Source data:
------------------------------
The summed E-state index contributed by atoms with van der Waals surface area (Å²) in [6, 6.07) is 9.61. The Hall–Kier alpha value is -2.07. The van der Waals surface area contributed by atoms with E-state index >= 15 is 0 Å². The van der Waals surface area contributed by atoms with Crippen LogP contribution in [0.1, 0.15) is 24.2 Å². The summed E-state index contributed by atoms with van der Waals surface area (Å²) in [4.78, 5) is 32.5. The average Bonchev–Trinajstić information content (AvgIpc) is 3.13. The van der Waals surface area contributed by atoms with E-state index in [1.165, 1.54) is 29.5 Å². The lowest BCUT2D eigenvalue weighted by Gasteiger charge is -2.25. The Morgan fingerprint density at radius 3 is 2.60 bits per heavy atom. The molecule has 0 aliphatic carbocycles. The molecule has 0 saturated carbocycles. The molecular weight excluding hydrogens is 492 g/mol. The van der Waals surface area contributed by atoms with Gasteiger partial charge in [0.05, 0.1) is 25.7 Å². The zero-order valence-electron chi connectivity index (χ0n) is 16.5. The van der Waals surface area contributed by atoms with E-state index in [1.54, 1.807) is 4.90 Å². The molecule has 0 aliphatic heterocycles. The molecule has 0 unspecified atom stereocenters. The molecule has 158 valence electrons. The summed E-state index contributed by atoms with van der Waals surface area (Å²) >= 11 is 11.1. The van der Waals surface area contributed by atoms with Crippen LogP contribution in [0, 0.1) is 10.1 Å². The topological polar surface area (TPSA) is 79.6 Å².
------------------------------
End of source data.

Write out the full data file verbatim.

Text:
The summed E-state index contributed by atoms with van der Waals surface area (Å²) in [6, 6.07) is 9.61. The Hall–Kier alpha value is -2.07. The van der Waals surface area contributed by atoms with E-state index >= 15 is 0 Å². The van der Waals surface area contributed by atoms with Crippen LogP contribution in [0.1, 0.15) is 24.2 Å². The summed E-state index contributed by atoms with van der Waals surface area (Å²) in [4.78, 5) is 32.5. The average Bonchev–Trinajstić information content (AvgIpc) is 3.13. The van der Waals surface area contributed by atoms with E-state index in [1.165, 1.54) is 29.5 Å². The lowest BCUT2D eigenvalue weighted by Gasteiger charge is -2.25. The Morgan fingerprint density at radius 3 is 2.60 bits per heavy atom. The molecule has 0 aliphatic carbocycles. The molecule has 0 saturated carbocycles. The molecular weight excluding hydrogens is 492 g/mol. The van der Waals surface area contributed by atoms with Gasteiger partial charge in [0.05, 0.1) is 25.7 Å². The zero-order valence-electron chi connectivity index (χ0n) is 16.5. The van der Waals surface area contributed by atoms with E-state index in [1.54, 1.807) is 4.90 Å². The molecule has 0 aliphatic heterocycles. The molecule has 0 unspecified atom stereocenters. The molecule has 158 valence electrons. The summed E-state index contributed by atoms with van der Waals surface area (Å²) >= 11 is 11.1. The van der Waals surface area contributed by atoms with Crippen LogP contribution in [0, 0.1) is 10.1 Å². The topological polar surface area (TPSA) is 79.6 Å².